Teachers often lament, "How can I teach students about the world when they barely know about themselves, their families, and their own community?" I think this is answered beautifully through multicultural picture books, and one of the preeminent publishers of multicultural titles is Lee and Low.
I've been a fan for a while now; Ken Mochizuki, author of Heroes, Baseball Saved Us, and Be Water, My Friend (a biography of young Bruce Lee) publishes with Lee and Low. I recommend those three titles highly, but a fourth, Passage to Freedom: The Sugihara Story, is especially recommended to those readers of this blog who wrote in to thank me for the Holocaust books featured in a recent post. In this little-known true tale, Japanese diplomat Chiune Sugihara makes the difficult decision to help thousands of Jews escape the Holocaust through Japan, against his government's orders. This books truly speaks to children about doing "the right thing" for others, no matter how little we seem to share in common with them.
What I didn't realize (until visiting their website and reviewing other titles) was that Lee and Low's specialty is multicultural children's books. Once again my job as a teacher and a blogger of picture books is made easy because the site features well-written, in-depth teaching guides for their titles. For the above-mentioned Passage to Freedom, for example, you'll find an Author Talk as well as a Teacher's Guide available either on the site or as a separate pdf download. The Guide features readability scales, themes, a summary, before and after reading questions, writing activities, ESL ideas, and extension lessons across the curriculum. So even if you're not studying the Holocaust or World War II, this Guide would help you understand how to use in the book in several other meaningful ways with your class.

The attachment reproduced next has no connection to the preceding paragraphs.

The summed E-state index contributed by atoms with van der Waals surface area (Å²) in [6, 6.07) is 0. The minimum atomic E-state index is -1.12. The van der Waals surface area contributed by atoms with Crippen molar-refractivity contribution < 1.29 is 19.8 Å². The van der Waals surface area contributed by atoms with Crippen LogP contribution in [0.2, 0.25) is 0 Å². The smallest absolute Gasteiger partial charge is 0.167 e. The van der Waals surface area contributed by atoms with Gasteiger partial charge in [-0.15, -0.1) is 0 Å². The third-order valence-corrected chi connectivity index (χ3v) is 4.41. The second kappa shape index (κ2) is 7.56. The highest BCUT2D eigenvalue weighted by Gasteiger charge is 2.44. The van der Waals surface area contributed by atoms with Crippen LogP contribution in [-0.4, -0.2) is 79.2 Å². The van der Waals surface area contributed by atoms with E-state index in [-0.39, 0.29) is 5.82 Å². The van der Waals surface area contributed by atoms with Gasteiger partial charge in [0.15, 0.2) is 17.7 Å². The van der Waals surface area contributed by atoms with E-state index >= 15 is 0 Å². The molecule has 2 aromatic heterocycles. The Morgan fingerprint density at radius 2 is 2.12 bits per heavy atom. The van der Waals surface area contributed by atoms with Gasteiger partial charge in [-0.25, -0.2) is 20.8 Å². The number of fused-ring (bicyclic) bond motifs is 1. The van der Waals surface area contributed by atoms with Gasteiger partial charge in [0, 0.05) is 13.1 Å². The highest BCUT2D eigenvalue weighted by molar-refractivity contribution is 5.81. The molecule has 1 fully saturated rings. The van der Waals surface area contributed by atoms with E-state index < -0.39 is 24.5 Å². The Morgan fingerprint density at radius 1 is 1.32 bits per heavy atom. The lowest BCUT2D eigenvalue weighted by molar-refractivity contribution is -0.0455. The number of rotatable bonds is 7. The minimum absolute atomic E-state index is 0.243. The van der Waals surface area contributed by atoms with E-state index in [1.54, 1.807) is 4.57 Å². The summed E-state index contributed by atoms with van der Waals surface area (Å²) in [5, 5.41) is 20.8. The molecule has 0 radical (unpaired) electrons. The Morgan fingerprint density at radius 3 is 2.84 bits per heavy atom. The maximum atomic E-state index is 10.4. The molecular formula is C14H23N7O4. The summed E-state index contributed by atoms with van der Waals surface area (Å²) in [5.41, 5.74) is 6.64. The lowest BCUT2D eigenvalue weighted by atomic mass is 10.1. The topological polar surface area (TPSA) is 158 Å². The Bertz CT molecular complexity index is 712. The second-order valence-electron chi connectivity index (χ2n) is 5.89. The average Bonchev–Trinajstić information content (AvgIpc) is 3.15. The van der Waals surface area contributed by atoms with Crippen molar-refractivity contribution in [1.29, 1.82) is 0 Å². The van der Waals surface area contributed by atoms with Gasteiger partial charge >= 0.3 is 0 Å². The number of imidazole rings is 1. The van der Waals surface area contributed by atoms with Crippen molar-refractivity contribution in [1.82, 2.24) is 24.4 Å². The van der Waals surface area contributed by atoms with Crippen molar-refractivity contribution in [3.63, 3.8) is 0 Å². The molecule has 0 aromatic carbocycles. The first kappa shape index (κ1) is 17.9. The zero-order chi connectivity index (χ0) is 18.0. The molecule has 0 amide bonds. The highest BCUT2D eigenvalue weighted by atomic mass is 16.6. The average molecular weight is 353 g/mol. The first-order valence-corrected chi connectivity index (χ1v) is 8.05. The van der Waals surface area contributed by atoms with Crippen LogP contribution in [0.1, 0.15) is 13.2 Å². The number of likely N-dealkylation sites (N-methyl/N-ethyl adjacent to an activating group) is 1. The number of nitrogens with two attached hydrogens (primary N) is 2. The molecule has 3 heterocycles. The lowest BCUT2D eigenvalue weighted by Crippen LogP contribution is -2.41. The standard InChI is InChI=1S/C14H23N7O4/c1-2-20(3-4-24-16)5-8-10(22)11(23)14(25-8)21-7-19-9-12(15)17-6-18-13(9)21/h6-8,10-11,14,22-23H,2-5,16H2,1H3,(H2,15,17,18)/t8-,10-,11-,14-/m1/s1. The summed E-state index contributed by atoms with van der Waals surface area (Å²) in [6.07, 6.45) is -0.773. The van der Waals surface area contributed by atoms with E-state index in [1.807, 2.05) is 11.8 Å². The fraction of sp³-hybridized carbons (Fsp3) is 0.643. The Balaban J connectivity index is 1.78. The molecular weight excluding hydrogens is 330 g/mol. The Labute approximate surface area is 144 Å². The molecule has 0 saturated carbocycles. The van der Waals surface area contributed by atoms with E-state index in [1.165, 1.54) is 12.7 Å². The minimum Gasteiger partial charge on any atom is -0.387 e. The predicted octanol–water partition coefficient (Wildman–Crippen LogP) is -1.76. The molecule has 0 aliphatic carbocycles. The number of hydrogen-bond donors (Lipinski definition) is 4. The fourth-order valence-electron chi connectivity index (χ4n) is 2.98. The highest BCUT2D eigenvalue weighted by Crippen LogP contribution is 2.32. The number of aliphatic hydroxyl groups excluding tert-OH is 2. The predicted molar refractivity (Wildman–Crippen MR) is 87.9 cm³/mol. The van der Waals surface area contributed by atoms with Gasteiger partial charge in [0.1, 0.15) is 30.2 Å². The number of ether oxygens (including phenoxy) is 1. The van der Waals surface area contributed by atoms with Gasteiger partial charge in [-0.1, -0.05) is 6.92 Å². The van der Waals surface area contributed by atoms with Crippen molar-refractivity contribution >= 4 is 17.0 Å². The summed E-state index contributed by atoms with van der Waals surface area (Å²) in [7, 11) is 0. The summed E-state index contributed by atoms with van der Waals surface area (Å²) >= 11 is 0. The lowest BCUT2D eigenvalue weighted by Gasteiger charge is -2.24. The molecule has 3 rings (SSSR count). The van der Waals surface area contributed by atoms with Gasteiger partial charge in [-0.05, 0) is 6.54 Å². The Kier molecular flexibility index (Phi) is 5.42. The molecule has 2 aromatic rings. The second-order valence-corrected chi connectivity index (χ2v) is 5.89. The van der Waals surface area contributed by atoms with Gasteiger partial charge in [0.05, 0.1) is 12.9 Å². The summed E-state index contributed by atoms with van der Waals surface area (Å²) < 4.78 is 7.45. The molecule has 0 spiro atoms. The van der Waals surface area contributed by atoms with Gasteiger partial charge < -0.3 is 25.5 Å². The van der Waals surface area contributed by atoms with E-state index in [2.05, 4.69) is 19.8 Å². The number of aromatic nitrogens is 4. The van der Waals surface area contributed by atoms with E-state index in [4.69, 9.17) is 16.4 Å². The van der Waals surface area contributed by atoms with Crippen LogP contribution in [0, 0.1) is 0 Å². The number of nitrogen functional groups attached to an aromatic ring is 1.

What else will you find at their site? Homeschoolers will find several project and fundraising ideas. Teachers and homeschoolers alike will discover ideas for teaching current events by visiting the Calendar page. And finally, unpublished writers of color can enter to win the New Voices Award, which recognizes promising new authors.
I look forward to including Lee and Low titles in my future posts, but for now, do yourself a favor and head to their site. You'll be impressed by the diversity of their titles, as well as the resources they offer teachers and parents.